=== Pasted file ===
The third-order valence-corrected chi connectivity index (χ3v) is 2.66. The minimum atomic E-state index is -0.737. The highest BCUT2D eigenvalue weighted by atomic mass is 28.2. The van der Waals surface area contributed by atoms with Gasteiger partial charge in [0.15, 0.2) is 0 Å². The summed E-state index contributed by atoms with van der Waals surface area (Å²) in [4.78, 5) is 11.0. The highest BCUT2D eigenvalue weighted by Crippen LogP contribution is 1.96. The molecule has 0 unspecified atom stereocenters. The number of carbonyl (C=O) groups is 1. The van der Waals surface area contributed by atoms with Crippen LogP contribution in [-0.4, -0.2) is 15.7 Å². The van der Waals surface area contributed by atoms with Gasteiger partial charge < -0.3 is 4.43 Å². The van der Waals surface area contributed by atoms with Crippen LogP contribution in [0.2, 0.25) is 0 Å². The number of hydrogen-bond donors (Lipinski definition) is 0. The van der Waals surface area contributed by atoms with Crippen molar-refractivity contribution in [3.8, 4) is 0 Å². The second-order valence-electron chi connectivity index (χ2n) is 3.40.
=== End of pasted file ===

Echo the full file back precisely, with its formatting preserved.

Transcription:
The third-order valence-corrected chi connectivity index (χ3v) is 2.66. The minimum atomic E-state index is -0.737. The highest BCUT2D eigenvalue weighted by atomic mass is 28.2. The van der Waals surface area contributed by atoms with Gasteiger partial charge in [0.15, 0.2) is 0 Å². The summed E-state index contributed by atoms with van der Waals surface area (Å²) in [4.78, 5) is 11.0. The highest BCUT2D eigenvalue weighted by Crippen LogP contribution is 1.96. The molecule has 0 unspecified atom stereocenters. The number of carbonyl (C=O) groups is 1. The van der Waals surface area contributed by atoms with Crippen LogP contribution in [-0.4, -0.2) is 15.7 Å². The van der Waals surface area contributed by atoms with Gasteiger partial charge < -0.3 is 4.43 Å². The van der Waals surface area contributed by atoms with Crippen LogP contribution in [0.2, 0.25) is 0 Å². The number of hydrogen-bond donors (Lipinski definition) is 0. The van der Waals surface area contributed by atoms with Crippen molar-refractivity contribution in [3.8, 4) is 0 Å². The second-order valence-electron chi connectivity index (χ2n) is 3.40.